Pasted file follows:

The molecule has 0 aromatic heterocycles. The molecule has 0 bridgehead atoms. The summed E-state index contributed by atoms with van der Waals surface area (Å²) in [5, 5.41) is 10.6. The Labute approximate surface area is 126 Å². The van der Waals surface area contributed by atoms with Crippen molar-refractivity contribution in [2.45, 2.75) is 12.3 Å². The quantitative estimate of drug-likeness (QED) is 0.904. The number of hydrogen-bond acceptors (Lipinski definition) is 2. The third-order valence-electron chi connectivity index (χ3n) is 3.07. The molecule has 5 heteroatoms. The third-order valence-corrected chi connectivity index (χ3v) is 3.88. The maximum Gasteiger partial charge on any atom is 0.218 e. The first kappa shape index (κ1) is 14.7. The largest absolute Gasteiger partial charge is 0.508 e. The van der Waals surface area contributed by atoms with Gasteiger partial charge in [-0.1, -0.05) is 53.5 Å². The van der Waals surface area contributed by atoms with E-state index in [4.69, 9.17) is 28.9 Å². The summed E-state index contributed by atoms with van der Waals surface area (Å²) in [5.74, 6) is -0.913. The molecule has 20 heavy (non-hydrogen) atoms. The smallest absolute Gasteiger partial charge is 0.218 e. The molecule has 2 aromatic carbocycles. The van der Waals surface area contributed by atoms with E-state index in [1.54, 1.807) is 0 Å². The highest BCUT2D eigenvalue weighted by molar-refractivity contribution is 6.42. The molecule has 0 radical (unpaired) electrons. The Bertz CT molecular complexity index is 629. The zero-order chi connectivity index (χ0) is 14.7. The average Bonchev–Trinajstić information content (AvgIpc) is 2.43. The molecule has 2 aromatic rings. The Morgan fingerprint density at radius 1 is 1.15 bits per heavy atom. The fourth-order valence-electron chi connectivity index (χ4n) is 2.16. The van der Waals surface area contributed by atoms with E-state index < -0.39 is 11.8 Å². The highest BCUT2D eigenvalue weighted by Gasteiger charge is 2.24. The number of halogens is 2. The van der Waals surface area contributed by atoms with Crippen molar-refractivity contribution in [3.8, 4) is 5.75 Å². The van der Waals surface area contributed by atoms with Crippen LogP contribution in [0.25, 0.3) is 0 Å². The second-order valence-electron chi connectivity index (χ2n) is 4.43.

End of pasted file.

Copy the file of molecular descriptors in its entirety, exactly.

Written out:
The molecule has 0 aromatic heterocycles. The molecule has 0 bridgehead atoms. The summed E-state index contributed by atoms with van der Waals surface area (Å²) in [5, 5.41) is 10.6. The Labute approximate surface area is 126 Å². The van der Waals surface area contributed by atoms with Crippen molar-refractivity contribution in [2.45, 2.75) is 12.3 Å². The quantitative estimate of drug-likeness (QED) is 0.904. The number of hydrogen-bond acceptors (Lipinski definition) is 2. The third-order valence-electron chi connectivity index (χ3n) is 3.07. The molecule has 5 heteroatoms. The third-order valence-corrected chi connectivity index (χ3v) is 3.88. The maximum Gasteiger partial charge on any atom is 0.218 e. The first kappa shape index (κ1) is 14.7. The largest absolute Gasteiger partial charge is 0.508 e. The van der Waals surface area contributed by atoms with Gasteiger partial charge in [-0.1, -0.05) is 53.5 Å². The van der Waals surface area contributed by atoms with E-state index in [4.69, 9.17) is 28.9 Å². The summed E-state index contributed by atoms with van der Waals surface area (Å²) in [5.74, 6) is -0.913. The molecule has 20 heavy (non-hydrogen) atoms. The smallest absolute Gasteiger partial charge is 0.218 e. The molecule has 2 aromatic carbocycles. The van der Waals surface area contributed by atoms with E-state index in [1.54, 1.807) is 0 Å². The highest BCUT2D eigenvalue weighted by molar-refractivity contribution is 6.42. The molecule has 0 radical (unpaired) electrons. The Bertz CT molecular complexity index is 629. The zero-order chi connectivity index (χ0) is 14.7. The average Bonchev–Trinajstić information content (AvgIpc) is 2.43. The molecule has 2 aromatic rings. The Morgan fingerprint density at radius 1 is 1.15 bits per heavy atom. The fourth-order valence-electron chi connectivity index (χ4n) is 2.16. The van der Waals surface area contributed by atoms with E-state index < -0.39 is 11.8 Å². The highest BCUT2D eigenvalue weighted by Gasteiger charge is 2.24. The number of halogens is 2. The van der Waals surface area contributed by atoms with Crippen molar-refractivity contribution in [3.8, 4) is 5.75 Å². The van der Waals surface area contributed by atoms with Crippen LogP contribution in [0.25, 0.3) is 0 Å². The second-order valence-electron chi connectivity index (χ2n) is 4.43.